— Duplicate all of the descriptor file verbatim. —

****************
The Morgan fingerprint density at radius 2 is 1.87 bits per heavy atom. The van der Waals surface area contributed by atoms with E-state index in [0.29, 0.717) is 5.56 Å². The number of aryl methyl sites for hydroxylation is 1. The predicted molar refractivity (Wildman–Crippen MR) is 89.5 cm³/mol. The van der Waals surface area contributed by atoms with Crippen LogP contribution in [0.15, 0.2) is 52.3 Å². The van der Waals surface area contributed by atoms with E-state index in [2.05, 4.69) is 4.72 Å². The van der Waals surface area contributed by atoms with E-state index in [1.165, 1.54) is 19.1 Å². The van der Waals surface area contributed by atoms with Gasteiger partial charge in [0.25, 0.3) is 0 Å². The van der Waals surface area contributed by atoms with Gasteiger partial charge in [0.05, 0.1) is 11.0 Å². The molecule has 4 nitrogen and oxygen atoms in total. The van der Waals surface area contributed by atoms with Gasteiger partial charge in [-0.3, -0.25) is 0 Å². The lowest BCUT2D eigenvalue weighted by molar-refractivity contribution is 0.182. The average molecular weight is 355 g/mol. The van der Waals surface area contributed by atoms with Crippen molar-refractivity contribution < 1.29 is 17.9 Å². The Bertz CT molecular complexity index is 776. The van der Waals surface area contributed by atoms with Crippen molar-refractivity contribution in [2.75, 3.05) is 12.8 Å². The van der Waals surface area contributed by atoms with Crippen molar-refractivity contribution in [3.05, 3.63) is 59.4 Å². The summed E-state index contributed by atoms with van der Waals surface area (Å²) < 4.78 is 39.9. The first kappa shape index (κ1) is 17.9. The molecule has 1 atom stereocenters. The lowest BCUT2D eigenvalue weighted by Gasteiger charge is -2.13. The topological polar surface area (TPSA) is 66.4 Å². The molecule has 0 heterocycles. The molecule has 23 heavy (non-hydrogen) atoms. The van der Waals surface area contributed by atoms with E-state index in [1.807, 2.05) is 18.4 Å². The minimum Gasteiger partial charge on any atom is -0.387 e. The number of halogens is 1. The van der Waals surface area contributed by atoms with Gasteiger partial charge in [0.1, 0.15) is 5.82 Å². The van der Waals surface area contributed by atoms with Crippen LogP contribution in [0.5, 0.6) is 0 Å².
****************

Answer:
The Morgan fingerprint density at radius 2 is 1.87 bits per heavy atom. The van der Waals surface area contributed by atoms with E-state index in [0.29, 0.717) is 5.56 Å². The number of aryl methyl sites for hydroxylation is 1. The predicted molar refractivity (Wildman–Crippen MR) is 89.5 cm³/mol. The van der Waals surface area contributed by atoms with Crippen LogP contribution in [0.15, 0.2) is 52.3 Å². The van der Waals surface area contributed by atoms with E-state index in [2.05, 4.69) is 4.72 Å². The van der Waals surface area contributed by atoms with E-state index in [1.165, 1.54) is 19.1 Å². The van der Waals surface area contributed by atoms with Gasteiger partial charge in [0.25, 0.3) is 0 Å². The van der Waals surface area contributed by atoms with Gasteiger partial charge in [0.05, 0.1) is 11.0 Å². The molecule has 4 nitrogen and oxygen atoms in total. The van der Waals surface area contributed by atoms with Gasteiger partial charge in [-0.3, -0.25) is 0 Å². The lowest BCUT2D eigenvalue weighted by molar-refractivity contribution is 0.182. The average molecular weight is 355 g/mol. The van der Waals surface area contributed by atoms with Crippen molar-refractivity contribution < 1.29 is 17.9 Å². The Bertz CT molecular complexity index is 776. The van der Waals surface area contributed by atoms with Crippen molar-refractivity contribution in [2.75, 3.05) is 12.8 Å². The van der Waals surface area contributed by atoms with Crippen molar-refractivity contribution in [3.05, 3.63) is 59.4 Å². The summed E-state index contributed by atoms with van der Waals surface area (Å²) < 4.78 is 39.9. The first kappa shape index (κ1) is 17.9. The molecule has 1 atom stereocenters. The lowest BCUT2D eigenvalue weighted by Gasteiger charge is -2.13. The topological polar surface area (TPSA) is 66.4 Å². The molecule has 0 heterocycles. The molecule has 23 heavy (non-hydrogen) atoms. The van der Waals surface area contributed by atoms with E-state index in [1.807, 2.05) is 18.4 Å². The minimum Gasteiger partial charge on any atom is -0.387 e. The number of halogens is 1. The van der Waals surface area contributed by atoms with Gasteiger partial charge in [0.1, 0.15) is 5.82 Å². The van der Waals surface area contributed by atoms with Crippen LogP contribution in [0.5, 0.6) is 0 Å².